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We all knew that. We just did not know on his way up meant on his way up to Wellington.
The 22-year-old Black Cap-in-the-making informed the association earlier this week he was transferring to Wellington.
He will leave the Volts and play for the Firebirds next season.
His departure will strip the province of a player many saw as a linchpin for the next decade.
It was not an easy decision for Smith. He has been bathing in opportunities in the South.
The right-armer was moving up the ranks as well. He has played three first-class fixtures for New Zealand A and got to bat up the order for Otago.
There will be more competition in Wellington. He will have to earn the respect of his new team-mates.
But Smith is certain it is the best decision he could make for his cricket career.
"It is not a reflection on Otago cricket because they’ve turned me into the cricketer I am today and have given me all these opportunities, so I’m extremely grateful for that," he said.
"But the main reasons I had for the move is I’ll get to work with the specialist bowling coach that they have. They have just signed Iain O’Brien and they’ve got Hamish Bennett there, who I’m looking forward to working with immensely.
"They’ve got about five other Black Caps there ... and they’ve just signed a specialist batting coach, so they have a lot of resources.
"I saw that as an extremely exciting opportunity."
The training facilities in Dunedin have improved, but the chance to train at the Basin Reserve and train on grass as early as September 1 was another major attraction for Smith.
"Just the fact I’ll get six more weeks on grass leading into the season, and it is just a great opportunity for me to focus on my own game in a real strong winning culture."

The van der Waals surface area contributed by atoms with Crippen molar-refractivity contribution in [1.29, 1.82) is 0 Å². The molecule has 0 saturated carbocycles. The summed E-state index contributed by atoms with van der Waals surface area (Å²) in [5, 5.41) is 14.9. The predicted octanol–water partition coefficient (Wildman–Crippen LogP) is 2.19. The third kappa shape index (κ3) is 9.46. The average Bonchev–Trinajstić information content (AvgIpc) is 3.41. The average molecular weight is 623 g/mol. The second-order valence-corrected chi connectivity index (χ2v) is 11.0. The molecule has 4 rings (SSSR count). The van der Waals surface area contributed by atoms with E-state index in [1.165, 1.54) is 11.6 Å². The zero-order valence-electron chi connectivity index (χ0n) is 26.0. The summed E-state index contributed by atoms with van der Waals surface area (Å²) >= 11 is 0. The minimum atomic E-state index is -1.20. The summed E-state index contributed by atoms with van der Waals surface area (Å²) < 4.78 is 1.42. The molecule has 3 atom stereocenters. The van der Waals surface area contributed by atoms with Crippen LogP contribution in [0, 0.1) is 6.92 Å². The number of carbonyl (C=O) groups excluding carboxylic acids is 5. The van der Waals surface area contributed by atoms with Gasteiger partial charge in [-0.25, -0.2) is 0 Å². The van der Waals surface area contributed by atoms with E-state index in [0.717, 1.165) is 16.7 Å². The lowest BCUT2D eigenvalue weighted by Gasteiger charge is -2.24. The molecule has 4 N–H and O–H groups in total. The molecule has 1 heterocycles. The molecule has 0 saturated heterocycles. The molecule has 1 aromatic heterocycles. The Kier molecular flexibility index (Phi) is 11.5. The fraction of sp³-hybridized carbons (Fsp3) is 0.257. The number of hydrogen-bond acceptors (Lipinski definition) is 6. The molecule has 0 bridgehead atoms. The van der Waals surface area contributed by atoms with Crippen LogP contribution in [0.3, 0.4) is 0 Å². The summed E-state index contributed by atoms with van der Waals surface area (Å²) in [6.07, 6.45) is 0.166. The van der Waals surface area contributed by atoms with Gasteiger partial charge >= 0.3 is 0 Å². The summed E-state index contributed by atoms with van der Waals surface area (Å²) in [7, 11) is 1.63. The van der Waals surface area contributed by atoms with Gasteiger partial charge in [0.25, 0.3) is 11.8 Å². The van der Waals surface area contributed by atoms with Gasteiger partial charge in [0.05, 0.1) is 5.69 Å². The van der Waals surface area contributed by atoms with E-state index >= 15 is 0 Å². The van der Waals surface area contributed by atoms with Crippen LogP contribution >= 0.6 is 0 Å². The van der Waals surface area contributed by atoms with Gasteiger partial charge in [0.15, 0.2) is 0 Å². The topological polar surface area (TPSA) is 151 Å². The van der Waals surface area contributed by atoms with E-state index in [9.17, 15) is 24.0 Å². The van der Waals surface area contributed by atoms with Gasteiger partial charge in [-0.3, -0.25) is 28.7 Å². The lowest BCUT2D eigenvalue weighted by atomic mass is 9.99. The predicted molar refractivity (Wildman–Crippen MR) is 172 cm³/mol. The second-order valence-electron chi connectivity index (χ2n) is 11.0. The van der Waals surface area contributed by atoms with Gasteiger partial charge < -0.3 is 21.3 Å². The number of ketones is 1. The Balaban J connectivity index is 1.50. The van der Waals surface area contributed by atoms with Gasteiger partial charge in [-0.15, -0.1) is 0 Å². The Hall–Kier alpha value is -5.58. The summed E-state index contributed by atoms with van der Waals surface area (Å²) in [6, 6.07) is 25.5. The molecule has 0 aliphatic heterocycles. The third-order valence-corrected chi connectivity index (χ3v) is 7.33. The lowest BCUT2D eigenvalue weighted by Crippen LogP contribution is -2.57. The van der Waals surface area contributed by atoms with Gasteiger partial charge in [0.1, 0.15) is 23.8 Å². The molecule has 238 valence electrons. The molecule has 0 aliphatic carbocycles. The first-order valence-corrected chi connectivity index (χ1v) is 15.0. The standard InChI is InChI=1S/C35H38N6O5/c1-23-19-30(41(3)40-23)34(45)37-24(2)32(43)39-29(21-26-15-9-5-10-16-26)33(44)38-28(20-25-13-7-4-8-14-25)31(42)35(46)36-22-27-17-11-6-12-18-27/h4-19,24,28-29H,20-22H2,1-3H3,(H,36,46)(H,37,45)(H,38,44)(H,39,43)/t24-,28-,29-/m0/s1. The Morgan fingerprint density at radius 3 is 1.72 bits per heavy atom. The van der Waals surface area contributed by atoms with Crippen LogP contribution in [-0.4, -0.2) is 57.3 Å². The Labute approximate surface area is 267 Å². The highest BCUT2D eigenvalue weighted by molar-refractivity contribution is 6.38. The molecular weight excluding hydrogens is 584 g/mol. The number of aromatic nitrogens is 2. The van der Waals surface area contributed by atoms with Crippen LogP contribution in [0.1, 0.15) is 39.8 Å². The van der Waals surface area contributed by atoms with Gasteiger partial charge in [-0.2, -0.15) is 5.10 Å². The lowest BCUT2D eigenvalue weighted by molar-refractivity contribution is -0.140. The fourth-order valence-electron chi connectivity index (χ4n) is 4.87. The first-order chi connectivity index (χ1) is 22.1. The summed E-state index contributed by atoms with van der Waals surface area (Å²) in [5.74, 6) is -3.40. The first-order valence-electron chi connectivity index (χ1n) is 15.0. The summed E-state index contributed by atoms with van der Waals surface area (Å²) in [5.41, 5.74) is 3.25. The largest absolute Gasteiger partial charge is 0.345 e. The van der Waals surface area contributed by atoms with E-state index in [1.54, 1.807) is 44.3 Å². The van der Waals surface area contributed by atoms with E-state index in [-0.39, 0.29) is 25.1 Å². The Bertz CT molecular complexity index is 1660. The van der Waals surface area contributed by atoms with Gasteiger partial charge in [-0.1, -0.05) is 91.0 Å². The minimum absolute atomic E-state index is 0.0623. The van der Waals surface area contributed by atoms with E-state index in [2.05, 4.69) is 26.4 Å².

Smith was injured late in the summer and said he started thinking about a move then. But he admitted the departure of head coach Rob Walter was "a bit of a catalyst".
Walter is transferring to Central Districts.
"I just felt the timing was right with what is happening with our staff moving on and just the uncertainty of who we could get in.
"I felt a move into the [Wellington] environment with all their resources was the best chance for me to really push my career.
"[Walter] was amazing for my career ... and he has given me the tools I have now to take a step and get a bit out of my comfort zone."
Smith said Otago would "always be home" and he has not given up on representing his beloved North Otago in the Hawke Cup again at some stage.
Smith was closing in on 1000 runs and 200 first-class wickets for Otago. A quick look at his career first-class averages — 37.84 with the ball and 28.46 with the bat — is a little misleading, though. He made his debut when he was 17, so there have been some growing pains.
But in three games for New Zealand A he has picked up nine wickets at 18.33 and scored 188 runs at 47.
Otago Cricket Association performance manager Simon Forde has a tough job to replace him.
“We are devastated to lose Nathan from our playing group," he said.
"He is a quality young man and has a big future and we saw him as a significant leader in our environment for years to come. But that’s not to be.
"Quality local players and those from around the country will see an obvious opportunity now at Otago and we look forward to working through that process”.